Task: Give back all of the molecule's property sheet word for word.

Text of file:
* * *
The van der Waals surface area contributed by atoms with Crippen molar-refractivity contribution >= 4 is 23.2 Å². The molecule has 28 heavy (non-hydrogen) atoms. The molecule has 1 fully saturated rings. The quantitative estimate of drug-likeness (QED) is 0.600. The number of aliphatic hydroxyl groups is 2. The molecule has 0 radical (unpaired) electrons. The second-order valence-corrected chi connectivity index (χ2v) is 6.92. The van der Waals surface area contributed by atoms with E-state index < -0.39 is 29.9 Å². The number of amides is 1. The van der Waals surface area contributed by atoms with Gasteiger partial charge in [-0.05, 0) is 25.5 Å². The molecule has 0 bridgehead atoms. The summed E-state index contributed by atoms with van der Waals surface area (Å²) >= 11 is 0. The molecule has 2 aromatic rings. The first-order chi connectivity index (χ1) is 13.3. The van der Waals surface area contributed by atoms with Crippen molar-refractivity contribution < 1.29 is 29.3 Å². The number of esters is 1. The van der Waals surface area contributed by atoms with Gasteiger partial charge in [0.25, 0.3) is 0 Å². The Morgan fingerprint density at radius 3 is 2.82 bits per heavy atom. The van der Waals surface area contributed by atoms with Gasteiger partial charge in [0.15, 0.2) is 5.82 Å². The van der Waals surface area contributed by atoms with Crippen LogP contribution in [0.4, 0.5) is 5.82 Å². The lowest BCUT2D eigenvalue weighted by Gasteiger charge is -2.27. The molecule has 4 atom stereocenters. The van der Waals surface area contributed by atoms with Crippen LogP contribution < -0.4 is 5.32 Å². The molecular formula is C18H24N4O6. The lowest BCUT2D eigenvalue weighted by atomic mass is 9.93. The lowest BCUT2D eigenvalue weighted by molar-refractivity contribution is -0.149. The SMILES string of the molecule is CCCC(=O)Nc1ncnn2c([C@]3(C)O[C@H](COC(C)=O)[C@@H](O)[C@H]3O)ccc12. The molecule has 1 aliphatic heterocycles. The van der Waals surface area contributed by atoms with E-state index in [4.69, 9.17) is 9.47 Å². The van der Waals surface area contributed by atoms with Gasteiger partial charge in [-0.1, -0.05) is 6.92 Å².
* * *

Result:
The van der Waals surface area contributed by atoms with Crippen molar-refractivity contribution >= 4 is 23.2 Å². The molecule has 28 heavy (non-hydrogen) atoms. The molecule has 1 fully saturated rings. The quantitative estimate of drug-likeness (QED) is 0.600. The number of aliphatic hydroxyl groups is 2. The molecule has 0 radical (unpaired) electrons. The second-order valence-corrected chi connectivity index (χ2v) is 6.92. The van der Waals surface area contributed by atoms with E-state index < -0.39 is 29.9 Å². The number of amides is 1. The van der Waals surface area contributed by atoms with Gasteiger partial charge in [-0.05, 0) is 25.5 Å². The molecule has 0 bridgehead atoms. The summed E-state index contributed by atoms with van der Waals surface area (Å²) >= 11 is 0. The molecule has 2 aromatic rings. The first-order chi connectivity index (χ1) is 13.3. The van der Waals surface area contributed by atoms with Crippen molar-refractivity contribution < 1.29 is 29.3 Å². The number of esters is 1. The van der Waals surface area contributed by atoms with Gasteiger partial charge in [0.25, 0.3) is 0 Å². The Morgan fingerprint density at radius 3 is 2.82 bits per heavy atom. The van der Waals surface area contributed by atoms with Gasteiger partial charge in [0.15, 0.2) is 5.82 Å². The van der Waals surface area contributed by atoms with Crippen LogP contribution in [0.4, 0.5) is 5.82 Å². The lowest BCUT2D eigenvalue weighted by Gasteiger charge is -2.27. The molecule has 4 atom stereocenters. The van der Waals surface area contributed by atoms with Crippen LogP contribution < -0.4 is 5.32 Å². The molecular formula is C18H24N4O6. The lowest BCUT2D eigenvalue weighted by atomic mass is 9.93. The lowest BCUT2D eigenvalue weighted by molar-refractivity contribution is -0.149. The SMILES string of the molecule is CCCC(=O)Nc1ncnn2c([C@]3(C)O[C@H](COC(C)=O)[C@@H](O)[C@H]3O)ccc12. The molecule has 1 aliphatic heterocycles. The van der Waals surface area contributed by atoms with E-state index in [4.69, 9.17) is 9.47 Å². The van der Waals surface area contributed by atoms with Gasteiger partial charge in [-0.1, -0.05) is 6.92 Å².